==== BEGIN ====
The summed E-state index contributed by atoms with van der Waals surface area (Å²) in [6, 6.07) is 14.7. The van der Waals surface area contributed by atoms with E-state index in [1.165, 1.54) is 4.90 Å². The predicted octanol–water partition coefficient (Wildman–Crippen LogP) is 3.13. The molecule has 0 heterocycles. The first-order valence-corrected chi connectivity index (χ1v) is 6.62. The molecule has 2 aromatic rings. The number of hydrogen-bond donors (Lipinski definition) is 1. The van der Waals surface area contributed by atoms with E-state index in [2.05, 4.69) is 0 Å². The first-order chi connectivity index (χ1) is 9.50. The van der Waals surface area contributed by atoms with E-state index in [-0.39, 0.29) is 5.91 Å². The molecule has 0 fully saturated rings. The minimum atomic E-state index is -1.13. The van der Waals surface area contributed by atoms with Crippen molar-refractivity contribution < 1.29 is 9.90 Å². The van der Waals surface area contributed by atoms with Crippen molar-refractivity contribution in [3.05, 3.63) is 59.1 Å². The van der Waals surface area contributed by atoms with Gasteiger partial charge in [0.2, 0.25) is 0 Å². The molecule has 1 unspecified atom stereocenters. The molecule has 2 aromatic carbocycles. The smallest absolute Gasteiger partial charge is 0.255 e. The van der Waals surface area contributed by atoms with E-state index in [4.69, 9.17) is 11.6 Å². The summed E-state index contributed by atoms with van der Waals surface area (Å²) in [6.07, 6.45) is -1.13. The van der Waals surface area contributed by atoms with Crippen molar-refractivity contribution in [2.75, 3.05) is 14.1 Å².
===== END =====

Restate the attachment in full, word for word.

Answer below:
The summed E-state index contributed by atoms with van der Waals surface area (Å²) in [6, 6.07) is 14.7. The van der Waals surface area contributed by atoms with E-state index in [1.165, 1.54) is 4.90 Å². The predicted octanol–water partition coefficient (Wildman–Crippen LogP) is 3.13. The molecule has 0 heterocycles. The first-order valence-corrected chi connectivity index (χ1v) is 6.62. The molecule has 2 aromatic rings. The number of hydrogen-bond donors (Lipinski definition) is 1. The van der Waals surface area contributed by atoms with E-state index in [2.05, 4.69) is 0 Å². The first-order chi connectivity index (χ1) is 9.50. The van der Waals surface area contributed by atoms with E-state index in [-0.39, 0.29) is 5.91 Å². The molecule has 0 fully saturated rings. The minimum atomic E-state index is -1.13. The van der Waals surface area contributed by atoms with Crippen molar-refractivity contribution < 1.29 is 9.90 Å². The van der Waals surface area contributed by atoms with Crippen molar-refractivity contribution in [3.05, 3.63) is 59.1 Å². The van der Waals surface area contributed by atoms with Gasteiger partial charge in [0.2, 0.25) is 0 Å². The molecule has 1 unspecified atom stereocenters. The molecule has 2 aromatic carbocycles. The smallest absolute Gasteiger partial charge is 0.255 e. The van der Waals surface area contributed by atoms with E-state index in [4.69, 9.17) is 11.6 Å². The summed E-state index contributed by atoms with van der Waals surface area (Å²) in [6.07, 6.45) is -1.13. The van der Waals surface area contributed by atoms with Crippen molar-refractivity contribution in [2.75, 3.05) is 14.1 Å².